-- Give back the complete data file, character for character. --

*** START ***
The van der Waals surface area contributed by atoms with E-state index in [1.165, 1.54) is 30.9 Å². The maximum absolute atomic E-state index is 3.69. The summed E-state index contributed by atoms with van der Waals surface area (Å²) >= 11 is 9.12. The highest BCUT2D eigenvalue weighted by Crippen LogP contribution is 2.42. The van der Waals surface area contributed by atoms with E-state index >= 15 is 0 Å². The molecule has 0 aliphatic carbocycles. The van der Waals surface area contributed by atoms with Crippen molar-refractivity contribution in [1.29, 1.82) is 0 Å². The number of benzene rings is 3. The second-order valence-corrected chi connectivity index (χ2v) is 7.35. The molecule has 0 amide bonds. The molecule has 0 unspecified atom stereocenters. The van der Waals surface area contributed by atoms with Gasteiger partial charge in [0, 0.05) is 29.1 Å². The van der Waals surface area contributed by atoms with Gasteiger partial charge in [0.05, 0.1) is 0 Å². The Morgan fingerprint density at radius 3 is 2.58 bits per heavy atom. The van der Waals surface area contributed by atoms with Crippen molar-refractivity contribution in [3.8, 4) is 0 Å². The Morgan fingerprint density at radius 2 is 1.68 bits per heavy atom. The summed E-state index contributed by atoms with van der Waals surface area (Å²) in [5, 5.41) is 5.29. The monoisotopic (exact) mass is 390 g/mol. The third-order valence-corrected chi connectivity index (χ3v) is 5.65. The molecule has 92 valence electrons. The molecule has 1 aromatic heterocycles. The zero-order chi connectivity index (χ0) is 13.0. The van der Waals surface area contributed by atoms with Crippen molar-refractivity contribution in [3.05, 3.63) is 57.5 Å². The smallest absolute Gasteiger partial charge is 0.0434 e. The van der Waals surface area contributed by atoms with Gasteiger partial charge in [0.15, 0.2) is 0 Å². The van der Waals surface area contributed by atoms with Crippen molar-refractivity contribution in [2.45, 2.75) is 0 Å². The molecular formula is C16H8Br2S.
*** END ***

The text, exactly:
The van der Waals surface area contributed by atoms with E-state index in [1.165, 1.54) is 30.9 Å². The maximum absolute atomic E-state index is 3.69. The summed E-state index contributed by atoms with van der Waals surface area (Å²) >= 11 is 9.12. The highest BCUT2D eigenvalue weighted by Crippen LogP contribution is 2.42. The van der Waals surface area contributed by atoms with E-state index >= 15 is 0 Å². The molecule has 0 aliphatic carbocycles. The van der Waals surface area contributed by atoms with Crippen molar-refractivity contribution in [1.29, 1.82) is 0 Å². The number of benzene rings is 3. The second-order valence-corrected chi connectivity index (χ2v) is 7.35. The molecule has 0 amide bonds. The molecule has 0 unspecified atom stereocenters. The van der Waals surface area contributed by atoms with Gasteiger partial charge in [0, 0.05) is 29.1 Å². The van der Waals surface area contributed by atoms with Gasteiger partial charge in [0.05, 0.1) is 0 Å². The Morgan fingerprint density at radius 3 is 2.58 bits per heavy atom. The van der Waals surface area contributed by atoms with Crippen molar-refractivity contribution in [3.8, 4) is 0 Å². The Morgan fingerprint density at radius 2 is 1.68 bits per heavy atom. The summed E-state index contributed by atoms with van der Waals surface area (Å²) in [5, 5.41) is 5.29. The monoisotopic (exact) mass is 390 g/mol. The third-order valence-corrected chi connectivity index (χ3v) is 5.65. The molecule has 92 valence electrons. The molecule has 1 aromatic heterocycles. The zero-order chi connectivity index (χ0) is 13.0. The van der Waals surface area contributed by atoms with Crippen molar-refractivity contribution in [3.05, 3.63) is 57.5 Å². The smallest absolute Gasteiger partial charge is 0.0434 e. The van der Waals surface area contributed by atoms with Gasteiger partial charge in [0.15, 0.2) is 0 Å². The van der Waals surface area contributed by atoms with Crippen molar-refractivity contribution in [2.45, 2.75) is 0 Å². The molecular formula is C16H8Br2S.